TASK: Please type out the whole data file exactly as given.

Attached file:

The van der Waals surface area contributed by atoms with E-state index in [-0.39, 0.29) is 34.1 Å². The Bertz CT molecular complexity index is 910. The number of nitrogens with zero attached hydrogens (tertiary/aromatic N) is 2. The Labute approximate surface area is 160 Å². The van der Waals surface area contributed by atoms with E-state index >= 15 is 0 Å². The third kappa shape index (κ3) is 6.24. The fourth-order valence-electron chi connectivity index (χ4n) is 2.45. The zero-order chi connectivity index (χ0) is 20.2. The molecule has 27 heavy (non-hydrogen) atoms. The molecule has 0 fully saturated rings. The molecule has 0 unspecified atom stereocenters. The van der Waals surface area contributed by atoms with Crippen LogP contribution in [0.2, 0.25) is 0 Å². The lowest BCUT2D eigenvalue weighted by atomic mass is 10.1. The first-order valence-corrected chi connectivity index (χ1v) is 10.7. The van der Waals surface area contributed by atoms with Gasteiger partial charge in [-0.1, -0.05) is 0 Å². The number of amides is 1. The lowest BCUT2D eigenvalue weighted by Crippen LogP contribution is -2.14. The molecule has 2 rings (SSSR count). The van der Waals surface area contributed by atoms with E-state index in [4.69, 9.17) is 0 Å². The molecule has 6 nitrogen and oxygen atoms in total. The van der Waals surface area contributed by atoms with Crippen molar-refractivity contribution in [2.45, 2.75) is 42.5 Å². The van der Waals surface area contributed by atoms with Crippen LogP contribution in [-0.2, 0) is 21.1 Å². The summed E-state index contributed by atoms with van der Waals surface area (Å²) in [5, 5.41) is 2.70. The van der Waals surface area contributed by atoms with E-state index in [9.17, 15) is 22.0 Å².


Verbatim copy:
The van der Waals surface area contributed by atoms with E-state index in [-0.39, 0.29) is 34.1 Å². The Bertz CT molecular complexity index is 910. The number of nitrogens with zero attached hydrogens (tertiary/aromatic N) is 2. The Labute approximate surface area is 160 Å². The van der Waals surface area contributed by atoms with E-state index >= 15 is 0 Å². The third kappa shape index (κ3) is 6.24. The fourth-order valence-electron chi connectivity index (χ4n) is 2.45. The zero-order chi connectivity index (χ0) is 20.2. The molecule has 27 heavy (non-hydrogen) atoms. The molecule has 0 fully saturated rings. The molecule has 0 unspecified atom stereocenters. The van der Waals surface area contributed by atoms with Crippen LogP contribution in [0.2, 0.25) is 0 Å². The lowest BCUT2D eigenvalue weighted by atomic mass is 10.1. The first-order valence-corrected chi connectivity index (χ1v) is 10.7. The van der Waals surface area contributed by atoms with Gasteiger partial charge in [-0.1, -0.05) is 0 Å². The number of amides is 1. The lowest BCUT2D eigenvalue weighted by Crippen LogP contribution is -2.14. The molecule has 2 rings (SSSR count). The van der Waals surface area contributed by atoms with E-state index in [4.69, 9.17) is 0 Å². The molecule has 6 nitrogen and oxygen atoms in total. The van der Waals surface area contributed by atoms with Crippen molar-refractivity contribution in [2.45, 2.75) is 42.5 Å². The van der Waals surface area contributed by atoms with Crippen LogP contribution in [-0.2, 0) is 21.1 Å². The summed E-state index contributed by atoms with van der Waals surface area (Å²) in [5, 5.41) is 2.70. The van der Waals surface area contributed by atoms with E-state index in [9.17, 15) is 22.0 Å².